Chris at Capitol Punishment, who's doing a hell of a job, has elected not to do himself in over the Jose Guillen trade. I remain displeased.
- Chris suggests that Guillen might not be as bad a guy as he's been portrayed, comparing him to such media pariahs as Barry Bonds and Gary Sheffield. I don't think this is a good comparison. I agree completely that we shouldn't allow smug jackasses like Rick Reilly tell us who the good guys are (just as we shouldn't allow hypercritical bloggers to tell us which Sports Illustrated columnists are jackasses), the Guillen Affair goes far beyond something like Barry Bonds being a dick to Jeff Kent. Whatever Guillen did, and we don't know the entirety of it, it caused a team in a pennant race to suspend its second best hitter for the last two weeks of the season and the playoffs. Nor was it an isolated incident: "Unfortunately, this was not the first time something has cropped up with Jose." It's likely that Guillen won't get in a fistfight with Frank Robinson, but he's got a much better shot at it than Juan Rivera does.
- Chris overestimates the martyr Rivera's 2005 salary. Whatever it winds up being exactly, it'll be under half a million dollars. The difference may not be all that great in baseball terms, but $3 million here and $3 million there and pretty soon you're talking about real money. In fact, let's go back in time and undo all of Jim Bowden's big splashy moves. We save $3 million on Guillen, $3.5 milion on Vinny Castilla, and $4 million on Cristian Guzman. That's over $10 million, which in Bowden's hands gained us minor upgrades at best. Throw in a few more mil Bowden will end up spending on a "proven closer" or a "15-game winner" or another "run producer," and we're in Beltre/Beltran territory. What would you rather have: Castilla, Guzman, Guillen, and Endy Chavez; or Brendan Harris, Maicer Izturis, Rivera, and Carlos Friggin' Beltran?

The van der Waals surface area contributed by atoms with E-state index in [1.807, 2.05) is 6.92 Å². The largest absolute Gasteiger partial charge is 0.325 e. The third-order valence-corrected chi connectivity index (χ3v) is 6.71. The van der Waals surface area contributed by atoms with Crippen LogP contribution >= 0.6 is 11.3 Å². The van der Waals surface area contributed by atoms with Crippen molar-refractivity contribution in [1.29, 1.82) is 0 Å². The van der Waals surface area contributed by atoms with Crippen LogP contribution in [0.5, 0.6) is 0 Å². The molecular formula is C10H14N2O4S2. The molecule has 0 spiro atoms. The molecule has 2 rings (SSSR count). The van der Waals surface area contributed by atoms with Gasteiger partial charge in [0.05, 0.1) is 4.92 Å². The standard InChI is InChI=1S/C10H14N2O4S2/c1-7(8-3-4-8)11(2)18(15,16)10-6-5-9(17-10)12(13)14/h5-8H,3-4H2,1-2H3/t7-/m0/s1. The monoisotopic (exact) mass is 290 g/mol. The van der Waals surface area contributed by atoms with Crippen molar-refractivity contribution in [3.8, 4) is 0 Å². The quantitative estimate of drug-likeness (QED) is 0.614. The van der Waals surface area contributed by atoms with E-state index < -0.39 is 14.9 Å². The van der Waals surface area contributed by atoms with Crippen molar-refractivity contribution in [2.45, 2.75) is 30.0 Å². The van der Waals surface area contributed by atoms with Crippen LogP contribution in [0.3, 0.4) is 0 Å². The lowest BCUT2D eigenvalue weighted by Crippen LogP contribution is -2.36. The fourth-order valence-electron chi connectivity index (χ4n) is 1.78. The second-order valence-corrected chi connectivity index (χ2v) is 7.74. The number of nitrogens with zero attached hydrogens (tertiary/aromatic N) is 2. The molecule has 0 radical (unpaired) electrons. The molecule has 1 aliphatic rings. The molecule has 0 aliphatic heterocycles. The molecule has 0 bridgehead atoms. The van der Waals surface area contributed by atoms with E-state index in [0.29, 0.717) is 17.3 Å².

- Chris is absolutely right about Izturis. So right that I'm quoting:
As a prospect, Izturis probably wasn’t much. I think much of the hype surrounding him was because of his last name and because this is a franchise that, while traditionally a talent-producing machine--was kind of starved for prospects.That said, he's not much worse than Guzman.
- I don't trust Guillen to keep up his current level of production. He was amazingly craptacular for six years, a right fielder who couldn't even produce at a league-average level. Remember, the concept of "league average" includes catchers and part-timers and Cristian Guzman, so it's particularly ugly for a right fielder to dwell in those depths. Guillen has no plate discipline: his career high in walks is 37. Barry Bonds walks that many times in a double header. It's quite possible that he'll keep it up, but even then he'll be making ten times as much as the martyr Rivera.
- In conclusion, I don't think this trade is disastrous. At worst, Juan Rivera hits 35 homers, Maicer Izturis wins a Gold Glove, and Jose Guillen goes into the stands after a guy who threw a drink at him and gets suspended for 73 games. All that happens, and we win 65 games instead of 70. No big deal. I find it more disturbing as a manifestation of Bowden's wrong-headed attitude: the RBI obsession, the lack of economy, the misjudgment of the needs of this team. Bowden hasn't done irreparable damage. Yet.